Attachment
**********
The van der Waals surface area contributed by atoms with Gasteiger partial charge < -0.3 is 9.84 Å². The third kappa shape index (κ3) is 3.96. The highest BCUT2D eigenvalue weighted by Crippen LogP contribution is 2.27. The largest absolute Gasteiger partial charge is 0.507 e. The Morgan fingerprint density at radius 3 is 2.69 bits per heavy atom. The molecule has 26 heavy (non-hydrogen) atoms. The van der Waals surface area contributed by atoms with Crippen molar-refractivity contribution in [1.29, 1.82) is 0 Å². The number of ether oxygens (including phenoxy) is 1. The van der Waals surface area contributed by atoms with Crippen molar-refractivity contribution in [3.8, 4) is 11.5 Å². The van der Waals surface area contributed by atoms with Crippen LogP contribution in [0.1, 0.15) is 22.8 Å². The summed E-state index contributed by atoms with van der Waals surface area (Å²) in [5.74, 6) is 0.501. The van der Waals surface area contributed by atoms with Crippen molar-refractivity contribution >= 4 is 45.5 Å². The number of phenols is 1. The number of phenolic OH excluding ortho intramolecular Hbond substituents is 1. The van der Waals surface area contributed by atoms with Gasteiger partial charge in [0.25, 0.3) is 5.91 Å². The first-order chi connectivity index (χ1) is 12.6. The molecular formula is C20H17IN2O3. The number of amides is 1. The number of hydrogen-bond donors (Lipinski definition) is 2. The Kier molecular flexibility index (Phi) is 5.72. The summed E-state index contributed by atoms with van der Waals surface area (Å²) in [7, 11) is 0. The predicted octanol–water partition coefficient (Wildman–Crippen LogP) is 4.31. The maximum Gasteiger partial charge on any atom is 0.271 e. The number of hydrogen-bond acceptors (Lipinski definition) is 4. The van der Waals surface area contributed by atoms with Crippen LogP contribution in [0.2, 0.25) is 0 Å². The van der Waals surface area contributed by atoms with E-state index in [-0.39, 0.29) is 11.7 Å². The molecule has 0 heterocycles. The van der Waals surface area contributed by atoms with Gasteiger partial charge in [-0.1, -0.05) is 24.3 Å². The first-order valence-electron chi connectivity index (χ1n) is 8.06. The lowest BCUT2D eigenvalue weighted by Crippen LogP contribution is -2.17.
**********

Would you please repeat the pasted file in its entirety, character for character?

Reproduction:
The van der Waals surface area contributed by atoms with Gasteiger partial charge < -0.3 is 9.84 Å². The third kappa shape index (κ3) is 3.96. The highest BCUT2D eigenvalue weighted by Crippen LogP contribution is 2.27. The largest absolute Gasteiger partial charge is 0.507 e. The Morgan fingerprint density at radius 3 is 2.69 bits per heavy atom. The molecule has 26 heavy (non-hydrogen) atoms. The van der Waals surface area contributed by atoms with Crippen molar-refractivity contribution in [1.29, 1.82) is 0 Å². The number of ether oxygens (including phenoxy) is 1. The van der Waals surface area contributed by atoms with Crippen molar-refractivity contribution in [3.8, 4) is 11.5 Å². The van der Waals surface area contributed by atoms with Crippen LogP contribution in [0.1, 0.15) is 22.8 Å². The summed E-state index contributed by atoms with van der Waals surface area (Å²) in [5.74, 6) is 0.501. The van der Waals surface area contributed by atoms with Crippen molar-refractivity contribution >= 4 is 45.5 Å². The number of phenols is 1. The number of phenolic OH excluding ortho intramolecular Hbond substituents is 1. The van der Waals surface area contributed by atoms with Gasteiger partial charge in [0.25, 0.3) is 5.91 Å². The first-order chi connectivity index (χ1) is 12.6. The molecular formula is C20H17IN2O3. The number of amides is 1. The number of hydrogen-bond donors (Lipinski definition) is 2. The Kier molecular flexibility index (Phi) is 5.72. The summed E-state index contributed by atoms with van der Waals surface area (Å²) in [7, 11) is 0. The predicted octanol–water partition coefficient (Wildman–Crippen LogP) is 4.31. The maximum Gasteiger partial charge on any atom is 0.271 e. The number of hydrogen-bond acceptors (Lipinski definition) is 4. The van der Waals surface area contributed by atoms with Crippen LogP contribution in [0.2, 0.25) is 0 Å². The van der Waals surface area contributed by atoms with E-state index in [-0.39, 0.29) is 11.7 Å². The molecule has 0 heterocycles. The van der Waals surface area contributed by atoms with Gasteiger partial charge in [-0.1, -0.05) is 24.3 Å². The first-order valence-electron chi connectivity index (χ1n) is 8.06. The lowest BCUT2D eigenvalue weighted by Crippen LogP contribution is -2.17.